Study unlocks the secret of corals' tolerance to climate change: Their diet
Researchers at the School of Biological Sciences and the Swire Institute of Marine Science, The University of Hong Kong have developed a new method for determining what corals eat, and demonstrated that reliance on certain nutritional sources underpins their bleaching susceptibility in warming oceans.
The research, published in the prestigious journal Science Advances, solves a conundrum scientists have struggled with for decades: determining the diet of a coral involves measuring how much prey it captures with stinging tentacles as well as how much food is provided by the photosynthetic algae inside their cells. To overcome this challenge, the team, led by Dr. Inga Conti-Jerpe, compared the stable isotope "fingerprint" of hundreds of corals collected in Hong Kong to that of their associated algae. The results showed that some corals have isotopic fingerprints that match that of their algae, indicating the two partners share nutrients. Other corals have fingerprints distinct from their algae due to a diet based on the capture and consumption of prey particles in the water. The researchers found that more predatory corals had significantly larger polyps (an individual coral unit—much like an anemone) than corals more dependent on photosynthesis, a previously contentious relationship first proposed in 1974.
"We knew that polyp size is a factor that affects the surface area to volume ratio of a coral, a trait that other scientists have observed might be linked to delayed bleaching in the field. We decided to run a warming experiment with our Hong Kong corals to see if their diet accurately predicted how long they could withstand elevated temperatures without bleaching—and it did," explains Dr. Conti-Jerpe.
These results have implications for how coral reefs will change as climate change progresses. Corals dependent on photosynthesis bleach faster while predatory corals can withstand warming temperatures longer. "The results of our study help predict which coral species are more likely to survive as oceans warm. Unfortunately, what we found is that the most susceptible species are those that are commonly used in coral reef restoration efforts. To ensure the long-term success of reef rehabilitation, restoration initiatives should shift their focus to bleaching-resistant species," said Dr. David Baker, Associate Professor of School of Biological Sciences and Swire Institute of Marine Science who supervised the study.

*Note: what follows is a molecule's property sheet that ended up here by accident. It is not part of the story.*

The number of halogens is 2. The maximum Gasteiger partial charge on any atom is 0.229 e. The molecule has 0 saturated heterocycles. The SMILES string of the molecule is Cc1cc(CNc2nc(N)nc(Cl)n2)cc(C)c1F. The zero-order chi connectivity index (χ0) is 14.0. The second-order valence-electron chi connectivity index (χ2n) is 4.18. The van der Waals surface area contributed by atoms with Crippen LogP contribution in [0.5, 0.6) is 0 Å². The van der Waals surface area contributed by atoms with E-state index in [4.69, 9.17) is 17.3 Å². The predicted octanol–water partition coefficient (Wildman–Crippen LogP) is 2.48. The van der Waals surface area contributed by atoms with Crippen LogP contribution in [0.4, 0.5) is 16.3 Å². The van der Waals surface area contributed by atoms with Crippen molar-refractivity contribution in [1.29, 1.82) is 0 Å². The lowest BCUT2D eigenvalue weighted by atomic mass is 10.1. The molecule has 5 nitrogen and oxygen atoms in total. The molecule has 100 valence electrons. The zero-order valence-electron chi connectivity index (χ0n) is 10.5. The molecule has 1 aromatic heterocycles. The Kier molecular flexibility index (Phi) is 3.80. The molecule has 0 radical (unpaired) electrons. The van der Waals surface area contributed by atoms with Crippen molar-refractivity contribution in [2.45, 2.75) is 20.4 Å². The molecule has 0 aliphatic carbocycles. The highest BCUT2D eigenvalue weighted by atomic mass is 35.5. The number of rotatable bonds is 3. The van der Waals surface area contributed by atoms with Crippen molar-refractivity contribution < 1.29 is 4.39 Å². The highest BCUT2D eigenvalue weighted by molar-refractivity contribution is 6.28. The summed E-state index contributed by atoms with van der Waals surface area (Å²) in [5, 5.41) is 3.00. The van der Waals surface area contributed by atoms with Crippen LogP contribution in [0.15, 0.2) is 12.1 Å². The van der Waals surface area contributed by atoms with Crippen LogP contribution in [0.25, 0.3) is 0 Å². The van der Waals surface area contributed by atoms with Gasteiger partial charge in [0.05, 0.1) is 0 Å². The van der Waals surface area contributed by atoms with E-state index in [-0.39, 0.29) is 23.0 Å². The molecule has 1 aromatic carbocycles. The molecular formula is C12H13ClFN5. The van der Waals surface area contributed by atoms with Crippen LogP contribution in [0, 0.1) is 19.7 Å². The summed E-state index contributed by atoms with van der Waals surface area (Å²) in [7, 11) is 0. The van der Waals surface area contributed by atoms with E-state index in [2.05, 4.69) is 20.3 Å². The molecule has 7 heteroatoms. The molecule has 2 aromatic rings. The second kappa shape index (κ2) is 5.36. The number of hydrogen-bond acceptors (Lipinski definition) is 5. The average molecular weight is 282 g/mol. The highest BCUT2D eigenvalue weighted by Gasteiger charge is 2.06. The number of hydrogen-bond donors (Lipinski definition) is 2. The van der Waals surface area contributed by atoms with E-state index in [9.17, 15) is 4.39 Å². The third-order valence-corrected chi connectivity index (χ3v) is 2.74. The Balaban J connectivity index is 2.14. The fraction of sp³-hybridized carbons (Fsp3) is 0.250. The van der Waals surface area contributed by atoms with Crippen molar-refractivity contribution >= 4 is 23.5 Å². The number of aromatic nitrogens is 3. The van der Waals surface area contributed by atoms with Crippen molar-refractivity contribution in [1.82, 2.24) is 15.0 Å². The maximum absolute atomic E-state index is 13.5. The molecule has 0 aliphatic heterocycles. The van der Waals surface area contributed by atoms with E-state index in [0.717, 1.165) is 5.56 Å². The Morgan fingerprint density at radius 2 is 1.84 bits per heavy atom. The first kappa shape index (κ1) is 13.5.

While predatory nutrition can confer protection from bleaching, the scientists note that given sustained elevated temperatures, all the species in the study eventually bleached. "Capturing a lot of food doesn't save corals from bleaching," explains Dr. Conti-Jerpe, "it just buys them a little more time—time that they desperately need." The findings of this study will help scientists, conservationists and policy makers anticipate which corals will disappear first and how this will change reef ecosystems overall, including the services they provide.
Stable isotope data are an established tool for investigating diet—they are derived from measuring the different forms of common elements, such as carbon and nitrogen that have the same function biologically but differ ever so slightly in mass. For instance, nitrogen—an essential building block for DNA and protein—comes in a common 'light' isotope (14N) and a rare 'heavy' isotope (15N). When it comes to diet, animals accumulate 15N if they are sitting higher on the food chain—a carnivore will have more 15N than an herbivore. The corals in this study that had stable isotope values different from that of their algae had more 15N and thus must be more predatory.